Lecture 8 calm
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Lecture 8-- CALM. Explain as succinctly as you can, and in your own words, why, of all possible heat engines acting between two reservoirs of fixed temperature , a Carnot cycle has the greatest possible thermodynamic efficiency??

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Lecture 8-- CALM

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Lecture 8 calm

Lecture 8-- CALM

  • Explain as succinctly as you can, and in your own words, why, of all possible heat engines acting between two reservoirs of fixed temperature , a Carnot cycle has the greatest possible thermodynamic efficiency??

    • Several answers focused on aspects that the Carnot cycle shares with others e.g.

      • The Carnot is the most eficient because it uses a temperature cycle which brings the system back to where it started in the beginning.

      • A heat engine with only two reservoirs does not lose any thermal energy

    • The decrease in entropy of the HOT reservoir is exactly equal in magnitude to the increase in entropy of COLD reservoir. Thus the net increase in entropy of the system is zero. (i.e. it is reversible! 12 answers)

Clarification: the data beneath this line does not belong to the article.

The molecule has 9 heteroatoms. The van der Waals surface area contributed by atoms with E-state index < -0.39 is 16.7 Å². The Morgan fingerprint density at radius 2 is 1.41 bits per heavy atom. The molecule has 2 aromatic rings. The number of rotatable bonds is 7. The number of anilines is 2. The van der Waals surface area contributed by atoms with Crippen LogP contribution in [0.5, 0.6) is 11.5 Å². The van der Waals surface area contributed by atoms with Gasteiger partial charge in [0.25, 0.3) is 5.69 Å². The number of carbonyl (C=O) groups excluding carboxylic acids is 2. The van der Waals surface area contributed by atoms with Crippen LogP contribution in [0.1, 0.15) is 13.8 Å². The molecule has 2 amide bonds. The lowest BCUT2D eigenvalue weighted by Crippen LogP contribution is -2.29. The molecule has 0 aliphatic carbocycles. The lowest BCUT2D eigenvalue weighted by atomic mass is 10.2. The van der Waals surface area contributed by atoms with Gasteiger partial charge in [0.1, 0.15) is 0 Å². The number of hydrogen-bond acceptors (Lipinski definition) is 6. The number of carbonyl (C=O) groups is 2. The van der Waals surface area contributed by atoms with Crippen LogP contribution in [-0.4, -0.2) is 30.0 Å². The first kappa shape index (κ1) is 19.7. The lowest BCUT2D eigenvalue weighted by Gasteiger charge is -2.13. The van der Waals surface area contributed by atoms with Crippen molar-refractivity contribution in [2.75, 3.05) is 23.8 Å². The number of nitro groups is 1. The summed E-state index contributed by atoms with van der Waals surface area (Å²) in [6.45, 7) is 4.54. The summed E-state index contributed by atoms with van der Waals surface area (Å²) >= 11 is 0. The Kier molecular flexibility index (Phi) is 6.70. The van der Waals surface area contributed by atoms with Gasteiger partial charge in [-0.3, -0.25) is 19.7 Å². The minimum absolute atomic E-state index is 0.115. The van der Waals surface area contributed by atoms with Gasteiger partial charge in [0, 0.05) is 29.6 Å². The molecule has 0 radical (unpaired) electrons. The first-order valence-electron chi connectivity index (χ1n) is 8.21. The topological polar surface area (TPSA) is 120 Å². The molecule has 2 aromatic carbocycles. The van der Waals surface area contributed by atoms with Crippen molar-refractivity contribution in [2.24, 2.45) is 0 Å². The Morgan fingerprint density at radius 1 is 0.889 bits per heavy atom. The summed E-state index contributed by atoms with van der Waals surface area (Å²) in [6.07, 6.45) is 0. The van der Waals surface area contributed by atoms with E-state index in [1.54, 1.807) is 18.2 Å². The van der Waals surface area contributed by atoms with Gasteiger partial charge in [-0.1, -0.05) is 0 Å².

Lecture 8 calm

Chapter 3 problems (examples)


Lecture 8 calm

Lecture 8– Otto Cycle (simplified)

Isochoric (constant volume) heating and cooling, connected by adiabatic expansions and compressions.

The Internal combustion engine (ICE) is approximated by the Otto Cycle (not really closely, since in the ICE, the working fluid is not contained)


Definition of the kelvin scale

Definition of the Kelvin Scale

  • The TRIPLE POINT OF WATER (the only point in Density-Pressure,-Temperature space where solid, liquid, and gaseous H2O can coexist in equilibrium) is defined to be at 273.16 K. Since 0K is defined to be absolute zero, this defines the Kelvin scale completely.

  • The normal melting point of water (0oC) occurs at a higher pressure (101.3 kPa rather than 612 Pa) and slightly lower temperature (273.15 K).

  • We’ll talk more about this diagram in the last few weeks of the semester.

273.16K

http://boomeria.org/chemlectures/textass2/fig17-9.jpg


P340 lecture 10 practical thermometry

P340 Lecture 10“Practical Thermometry”

  • International Temperature Scale (ITS-90)

  • This is the accepted standard against which secondary thermometers are typically calibrated (it deviates from absolute temperature in certain regions by several mK).

    • 0.65-5K (3He or 4He equil. vapor pressure over liquid)

    • 3.0 to 24.5561 K (He gas thermometer calibrated at defined fixed points)

    • 13.8033 to 1234.93 K (Pt resistance thermometer calibrated at defined fixed points with set interpolation scheme).

    • Above 1234.93 K: Planck radiation law.


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